Schaeffer, L. D. 2002. The leadership journey. Harvard Business Review (October): 42-47.

Schaffer, R. H. 2010. 4 mistakes leaders keep making: How to overcome deep-seated obstacles to change. Harvard Business Review (September): 86-91.

Scheuble, P. A. Jr. 1955. How to figure equipment replacement. Harvard Business Review (September-October):.

Schlesinger, L. A., C. F. Kiefer and P. B. Brown. 2012. New project? Don't analyze - Act. Harvard Business Review (March): 154-158.

Schmalz, C. N. 1928. Indexes of the stock-sales relationship in retail stores. Harvard Business Review (July): 433-442.

Schmidt, C. 2011. The battle for China's talent. Harvard Business Review (March): 25-27.

Schmidt, E. 2010. Google's CEO on the enduring lessons of a quirky IPO. Harvard Business Review (May): 108-112.

Schmidt, F. 1930. The basis of depreciation charges. Harvard Business Review (April): 257-264.

Schneider, J. and J. Hall. 2011. Why most product launches fail. Harvard Business Review (April): 21-23.

Schoemaker, P. J. H. and R. E. Gunther. 2006. The wisdom of deliberate mistakes. Harvard Business Review (June): 108-115.

Schoemaker, P. J. H., S. Krupp and S. Howland. 2013. Strategic leadership: The essential skills. Harvard Business Review (January/February): 131-134. (Self Test on Strategic Leadership).

Schoenfeld, W. A. 1927. Government crop reports and business. Harvard Business Review (April): 315-322.

Schwartz, T. 2007. Managing yourself: Manage your energy, not your time. Harvard Business Review (October): 63-66, 68, 70-73.

Schwartz, T. 2010. The productivity paradox. Harvard Business Review (June): 64-69.

Sebenius, J. K. 2002. The hidden challenge of cross-border negotiations. Harvard Business Review (March): 76-85. (Negotiators need to understand how national culture influences business decisions. Some basic areas of cross-cultural etiquette and behavior include: Greetings, degree of formality, gift giving, touching, eye contact, deportment, emotions, silence, eating, body language, and punctuality. Hofstede's cultural dimensions are also important: Distribution of power, tolerance for uncertainty, individualism vs. collectivism, and harmony versus assertiveness).

Sedgwick, R. M. 1930. Investment advice. Harvard Business Review (July): 468-473.

"The recent debacle in the stock market has shown that money made overnight can be lost overnight. Many individuals who had made large profits in each of the four years preceding 1929 now realize that a successful investment policy is not founded solely on courage and optimism." Sedgwick, R. M. 1930. HBR (July): 468. The theme of this paper is that most investment advice is either biased or handicapped in some way.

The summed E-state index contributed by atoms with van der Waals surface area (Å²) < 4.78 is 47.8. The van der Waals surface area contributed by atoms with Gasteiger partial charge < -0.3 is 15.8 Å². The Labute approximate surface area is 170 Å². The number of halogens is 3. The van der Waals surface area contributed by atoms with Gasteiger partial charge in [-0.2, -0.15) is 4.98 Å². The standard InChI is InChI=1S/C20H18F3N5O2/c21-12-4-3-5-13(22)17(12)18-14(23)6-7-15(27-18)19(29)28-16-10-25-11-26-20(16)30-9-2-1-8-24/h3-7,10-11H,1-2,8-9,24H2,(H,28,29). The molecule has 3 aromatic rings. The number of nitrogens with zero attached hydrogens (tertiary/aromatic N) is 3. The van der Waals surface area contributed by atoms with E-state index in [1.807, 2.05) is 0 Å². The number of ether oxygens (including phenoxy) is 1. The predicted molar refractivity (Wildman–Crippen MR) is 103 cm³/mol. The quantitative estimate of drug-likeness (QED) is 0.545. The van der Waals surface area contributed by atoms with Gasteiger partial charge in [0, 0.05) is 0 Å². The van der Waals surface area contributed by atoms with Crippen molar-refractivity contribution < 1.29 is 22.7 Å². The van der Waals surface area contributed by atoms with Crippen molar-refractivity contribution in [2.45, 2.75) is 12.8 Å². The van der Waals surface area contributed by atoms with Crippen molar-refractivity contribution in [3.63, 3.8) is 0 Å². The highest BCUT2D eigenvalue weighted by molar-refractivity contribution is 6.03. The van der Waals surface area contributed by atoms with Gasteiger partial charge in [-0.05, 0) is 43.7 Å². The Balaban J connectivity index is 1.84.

Selden, L. and G. Colvin. 2003. M&A needn't be a loser's game. Harvard Business Review (June): 70-79.

Selden, L. and I. C. MacMillan. 2006. Manage customer-centric innovation - systematically. Harvard Business Review (April): 108-116.

Seligman, M. E. P. 2011. Building resilience. Harvard Business Review (April): 100-106.

Sengupta, K., T. K. Abdel-Hamid, V. Wassenhove and N. Luk. 2008. The experience trap. Harvard Business Review (February): 94-101.

Shafer, J. E. 1928. The Ford stores - A new departure in retailing. Harvard Business Review (April): 313-321.

Shah, D. and V. Kumar. 2012. The dark side of cross-selling. Harvard Business Review (December): 21-23.

Shah, S., A. Horne and J. Capellá. 2012. Good data won't guarantee good decisions. Harvard Business Review (April): 23-25.

Shankar, V., L. L. Berry and T. Dotzel. 2009. A practical guide to combining products + services. Harvard Business Review (November): 94-99.

Shapiro, B. P. 1988. What the hell is "market oriented"? Harvard Business Review (November-December):.

Shapiro, B. P. and R. S. Posner. 2006. Making the major sale. Harvard Business Review (July/August): 140-148.

Shapiro, B. P., V. K. Rangan and J. J. Sviokla. 2004. Staple yourself to an order: A typical CEO woos clients on the golf course or at meetings devoted to high-level questions. Here's a better idea: Re-create the client's experience by following an order through your own plant. Harvard Business Review (July/August): 162-171. (Reprint of their 1992 HBR article).

Sharpe, J., J. Weber, P. Carniglia, L. Katz and M. Katz. 2013. It's my turn. Harvard Business Review (October): 141-145. (Who should stay home with the kids?).

Shaw, A. V. 1925. Elements of investment safety. Harvard Business Review (July): 447-455.